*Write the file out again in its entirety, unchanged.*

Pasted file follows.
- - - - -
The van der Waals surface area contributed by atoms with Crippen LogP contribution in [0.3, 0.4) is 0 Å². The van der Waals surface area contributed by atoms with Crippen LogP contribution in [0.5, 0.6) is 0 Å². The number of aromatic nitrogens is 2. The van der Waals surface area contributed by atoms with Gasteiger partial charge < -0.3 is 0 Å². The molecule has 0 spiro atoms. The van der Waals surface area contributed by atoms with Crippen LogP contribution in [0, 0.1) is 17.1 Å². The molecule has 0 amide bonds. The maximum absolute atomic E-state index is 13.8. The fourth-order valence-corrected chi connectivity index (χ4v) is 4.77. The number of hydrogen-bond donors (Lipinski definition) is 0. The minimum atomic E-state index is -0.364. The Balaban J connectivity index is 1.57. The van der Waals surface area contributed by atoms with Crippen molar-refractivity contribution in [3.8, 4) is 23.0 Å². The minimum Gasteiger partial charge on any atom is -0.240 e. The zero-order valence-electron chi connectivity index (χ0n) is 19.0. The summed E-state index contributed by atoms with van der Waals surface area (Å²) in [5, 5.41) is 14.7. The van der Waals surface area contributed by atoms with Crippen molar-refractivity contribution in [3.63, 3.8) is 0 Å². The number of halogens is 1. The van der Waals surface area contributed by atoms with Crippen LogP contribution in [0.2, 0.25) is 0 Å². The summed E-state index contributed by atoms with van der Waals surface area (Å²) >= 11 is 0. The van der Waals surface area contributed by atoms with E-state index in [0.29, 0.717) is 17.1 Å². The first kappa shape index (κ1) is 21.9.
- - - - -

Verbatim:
The van der Waals surface area contributed by atoms with Crippen LogP contribution in [0.3, 0.4) is 0 Å². The van der Waals surface area contributed by atoms with Crippen LogP contribution in [0.5, 0.6) is 0 Å². The number of aromatic nitrogens is 2. The van der Waals surface area contributed by atoms with Gasteiger partial charge < -0.3 is 0 Å². The molecule has 0 spiro atoms. The van der Waals surface area contributed by atoms with Crippen LogP contribution in [0, 0.1) is 17.1 Å². The molecule has 0 amide bonds. The maximum absolute atomic E-state index is 13.8. The fourth-order valence-corrected chi connectivity index (χ4v) is 4.77. The number of hydrogen-bond donors (Lipinski definition) is 0. The minimum atomic E-state index is -0.364. The Balaban J connectivity index is 1.57. The van der Waals surface area contributed by atoms with Crippen molar-refractivity contribution in [3.8, 4) is 23.0 Å². The minimum Gasteiger partial charge on any atom is -0.240 e. The zero-order valence-electron chi connectivity index (χ0n) is 19.0. The summed E-state index contributed by atoms with van der Waals surface area (Å²) in [5, 5.41) is 14.7. The van der Waals surface area contributed by atoms with Crippen molar-refractivity contribution in [3.63, 3.8) is 0 Å². The number of halogens is 1. The van der Waals surface area contributed by atoms with Crippen LogP contribution in [0.2, 0.25) is 0 Å². The summed E-state index contributed by atoms with van der Waals surface area (Å²) >= 11 is 0. The van der Waals surface area contributed by atoms with E-state index in [0.29, 0.717) is 17.1 Å². The first kappa shape index (κ1) is 21.9.